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The Blog: Let's Talk Gardening
Chinese Evergreen (aglaonema)
Snake Plant (Mother-in-law's tongue)
Anthurium
Fiddle Leaf Fig
Succulent
Monstera (Swiss cheese plant or split-leaf philodendron)

Bring Life to Your Virtual Space, Zoom-worthy Plants

These days, video chat is the new normal and a vital tool for staying connected with family, friends, and coworkers. And whether you’re looking to up your game for working from home meetings or impress your friends at a virtual happy hour the only thing more important than your face is your zoom-room background.

Looking for ways to take you video calls to the next level? Why not add a little greenery to your virtual interior. Plants can boost your mood, increase productivity and efficiency, and add texture and color to any space. From a large, sculptural plant filling in a drab corner to charming succulents for a desktop- there's a place for plants in every home. Share your green thumb and beautify your cybernetic background and your home with some of these low maintenance, zoom-worthy plants:

PLANTS FOR LOW LIGHT

Snake Plants (Mother-in-law’s tongue) add style and modern charm to any room with their upright, sword-like foliage that can grow to four-feet in height. Snake plants are easy to care for and will even tolerate some neglect. They like bright light but will grow in everything from direct sun to shade. Allow the soil to dry before watering. Use larger snake plant varieties to fill a vacant corner or place smaller varieties on a table or desktop.

Chinese Evergreens (aglaonema) are another versatile, low light houseplant option. Adored for their big, beautiful, colorful leaves, their low-maintenance requirements and their ability to adapt to a variety of conditions makes them great for houseplant beginners. Aglaonema will tolerate a wide range of lighting scenarios from very low light to bright but not direct sunlight. A moderate drying between waterings is okay, but the soil shouldn’t dry out completely. Perfect on tabletops and desktops.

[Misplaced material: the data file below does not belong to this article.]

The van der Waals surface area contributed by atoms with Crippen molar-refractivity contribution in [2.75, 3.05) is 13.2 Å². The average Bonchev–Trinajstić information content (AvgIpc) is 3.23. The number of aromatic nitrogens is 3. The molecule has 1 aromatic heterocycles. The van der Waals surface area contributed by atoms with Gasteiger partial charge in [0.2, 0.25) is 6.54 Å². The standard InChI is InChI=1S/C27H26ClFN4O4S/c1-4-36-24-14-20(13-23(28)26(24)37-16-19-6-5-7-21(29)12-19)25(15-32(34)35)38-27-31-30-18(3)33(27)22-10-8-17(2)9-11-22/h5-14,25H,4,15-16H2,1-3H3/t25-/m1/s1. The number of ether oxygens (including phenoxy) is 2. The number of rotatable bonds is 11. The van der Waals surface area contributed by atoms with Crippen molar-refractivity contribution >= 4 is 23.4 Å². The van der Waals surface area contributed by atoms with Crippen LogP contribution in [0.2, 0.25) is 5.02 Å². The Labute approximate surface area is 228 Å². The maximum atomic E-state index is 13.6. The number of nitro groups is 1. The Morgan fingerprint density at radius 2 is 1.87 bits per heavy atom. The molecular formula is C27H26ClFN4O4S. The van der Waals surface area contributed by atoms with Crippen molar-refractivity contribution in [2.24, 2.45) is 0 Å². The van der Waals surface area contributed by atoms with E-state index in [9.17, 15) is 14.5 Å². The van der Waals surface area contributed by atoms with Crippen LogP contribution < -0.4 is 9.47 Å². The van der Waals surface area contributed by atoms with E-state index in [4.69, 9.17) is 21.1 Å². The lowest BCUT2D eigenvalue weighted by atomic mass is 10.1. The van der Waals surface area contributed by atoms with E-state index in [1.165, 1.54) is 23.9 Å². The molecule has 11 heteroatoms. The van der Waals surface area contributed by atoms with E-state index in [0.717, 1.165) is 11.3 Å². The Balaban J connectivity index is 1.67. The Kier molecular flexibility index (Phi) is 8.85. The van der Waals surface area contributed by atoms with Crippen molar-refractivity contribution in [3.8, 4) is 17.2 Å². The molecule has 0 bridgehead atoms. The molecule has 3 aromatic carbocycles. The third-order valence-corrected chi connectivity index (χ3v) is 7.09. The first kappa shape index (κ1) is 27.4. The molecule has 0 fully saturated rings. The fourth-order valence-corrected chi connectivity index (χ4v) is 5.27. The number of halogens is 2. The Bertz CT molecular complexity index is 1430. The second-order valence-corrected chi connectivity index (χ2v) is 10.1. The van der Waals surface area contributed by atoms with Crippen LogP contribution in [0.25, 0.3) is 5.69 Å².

PLANTS FOR MEDIUM LIGHT

Monstera (Swiss cheese plant or split-leaf philodendron) is a tropical favorite. The foliage is deep green and lush with an intricate cut-leaf shape. As a tropical plant, it’s no surprise that monstera likes warm indoor temperatures between 68 and 86 degrees. A little humidity makes them feel right at home. Monstera prefers bright or filtered, indirect light. Water when soil becomes dry. Use larger plants on the floor by a table or sofa or to fill an empty corner.

Anthuriums are a low maintenance, flowering plant that boasts heart-shaped blooms and comes in several colors including pink, purple, red, and white. Anthuriums do best in bright, filtered light. Water enough to keep the soil lightly moist but never wet. The bright, showy flowers make a great color accent on a table, desk, bookshelf, or countertop.

PLANTS FOR HIGH LIGHT

Fiddle Leaf Figs are a wildly popular houseplant with large, heavily veined, violin-shaped leaves that grow upright on a tall plant. Fiddle leaf figs are native to the tropics, where they thrive in very warm, high light conditions. Give them a vacation outside during warmer months and bring them indoors when cold weather sets in. Fiddle leaf figs perform best in bright light. Perfect in any sunny room location.

Succulents are one of the most versatile plants on the globe. Because they have shallow roots, they can survive without a great deal of care and thrive in drought-like conditions. Succulents also come in a variety of shapes and colors. Succulents prefer bright light, the brighter the better. Water whenever the soil gets dry and pulls away from the edges of the pot. Water just enough to soak the soil evenly. Overwatering a succulent is as bad as not watering it at all, as these are drought-resistant plants designed to withstand extremely dry conditions. Succulents can be used in all sorts of ways; as table arrangements, on a desk, in a bookshelf, on a kitchen island, or in a bathroom– the skies the limit.

To read our blog on "The 5 Easiest Houseplants"click here.

To learn more about caring for houseplants click here.